In the figure above, the fact that all of these are pointing downward does not bode well for us.  It suggests that there is not a floor at the present time, hence I would expect raw LCR values to continue to drop.  Because the LCR is tied to price and volume action it is highly likely that we will see a corresponding drop in the individual prices of stocks.  This is not good for our present holdings, but it is good if you have cash and are waiting on the sidelines.


Strength Index

I have an oscillator that allows us to look at the strength of the underlying database, in terms of the minimum and maximum values that it has ever attained in the history of the GGT universe.  Here's the graph:

The figure above shows that we have hit all-time highs with the GGT price index (dark blue), and at the same time, we have dropped in the overall strength of the database to levels that are at an artifical trend line support.  This is artificial because the world does not know this chart -- it's a "pure play" for us and it gives me an unbiased view of the behavior of the database in terms of strength.  I am specifically looking for this support level to be violated with one-or-two additional closes substantially below the level where we are today -- 0.580 -- and if this occurs, I would not be surprised at seeing overall market volatility increase a considerable amount as well a more-significant pullback to visible market support levels (SPX, INDU, N100, etc.)

We'll see ...


Short Term LCR Change Timer

The LCR Change Timer is in CASH.  Positions in QLD, UWM, and UYG were closed on Thursday, November 11th, all for a realized loss.  This loss is due to a number of things: 
  1. my travel schedule this past week,
  2. internet problems at home precluding access to my tools while I was on the road, and
  3. nuances with TradeStation concerning order entry/order execution. 
Hsin and I are working on procedues to overcome external issues such as what we've recently experienced.  Actual loss values with respect to the position size in the GGT, LLC portfolio are:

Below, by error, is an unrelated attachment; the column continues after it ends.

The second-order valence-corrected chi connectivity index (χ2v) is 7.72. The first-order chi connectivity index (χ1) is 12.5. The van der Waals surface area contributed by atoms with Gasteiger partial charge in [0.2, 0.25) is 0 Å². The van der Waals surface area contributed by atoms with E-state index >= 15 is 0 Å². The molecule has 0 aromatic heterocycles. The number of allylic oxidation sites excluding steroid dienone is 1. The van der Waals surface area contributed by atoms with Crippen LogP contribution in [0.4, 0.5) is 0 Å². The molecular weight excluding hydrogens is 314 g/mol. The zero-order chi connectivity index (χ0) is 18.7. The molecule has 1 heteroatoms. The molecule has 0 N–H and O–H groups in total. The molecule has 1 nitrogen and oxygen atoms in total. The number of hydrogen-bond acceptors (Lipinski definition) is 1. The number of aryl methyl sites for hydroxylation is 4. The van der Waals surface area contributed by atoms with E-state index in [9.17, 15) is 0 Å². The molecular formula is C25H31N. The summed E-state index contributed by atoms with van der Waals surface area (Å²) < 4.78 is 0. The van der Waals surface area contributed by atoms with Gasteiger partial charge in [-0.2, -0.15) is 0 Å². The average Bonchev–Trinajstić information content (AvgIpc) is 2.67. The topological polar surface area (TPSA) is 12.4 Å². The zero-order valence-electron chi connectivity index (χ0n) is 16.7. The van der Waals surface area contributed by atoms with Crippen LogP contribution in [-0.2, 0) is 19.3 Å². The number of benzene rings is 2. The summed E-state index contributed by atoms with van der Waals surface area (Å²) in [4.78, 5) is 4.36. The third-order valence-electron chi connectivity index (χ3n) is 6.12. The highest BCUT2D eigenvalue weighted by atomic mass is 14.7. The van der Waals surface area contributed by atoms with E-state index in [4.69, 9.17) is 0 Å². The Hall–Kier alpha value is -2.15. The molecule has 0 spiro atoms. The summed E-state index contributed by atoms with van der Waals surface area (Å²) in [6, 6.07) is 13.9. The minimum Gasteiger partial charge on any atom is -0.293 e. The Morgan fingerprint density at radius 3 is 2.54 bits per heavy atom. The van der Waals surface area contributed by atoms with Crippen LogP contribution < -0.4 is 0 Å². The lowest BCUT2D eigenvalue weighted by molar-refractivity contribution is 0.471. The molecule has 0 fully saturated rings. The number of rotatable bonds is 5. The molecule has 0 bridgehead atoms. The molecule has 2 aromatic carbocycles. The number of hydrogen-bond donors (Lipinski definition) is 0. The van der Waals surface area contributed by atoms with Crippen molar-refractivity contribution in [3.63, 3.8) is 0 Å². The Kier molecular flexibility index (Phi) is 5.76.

• QLD, -1.34%
  • UWM, -0.82%
  • UYG, -1.41%
I am presently in CASH with respect to all short-term LCR Change Timer holdings.


Elder Intermediate-Term Force Index Timer

Elder's Force Index Timer is still showing LONG.  Given this, there are candidates that are available for purchase:


Note that this is downselected from a list of over 141 initial candidates; infer what you will in this.


GGT Top 25

Every Wednesday I will provide a list of new GGT stocks that meet my top 25 criteria.  Those stocks are:


The top 8 are relatively unchanged in position from last week, and AGQ is a new addition to the LONG list.  Note that these candidates all are in some form of GGT LONG as of the close of the markets on Wednesday, November 10th.  These have not been further screened for entry.


As with all equities, purchase on strength, not weakness.  Elder's 2d FI method provides a good basis for learning how to do this.  Ensure you pay specific attention to volume on the day of purchase -- e.g., buy stocks in demand, not ones that are simply increasing in price.


Remember, you are responsible for your own investment decisions, not me.  Please take ownership for your actions.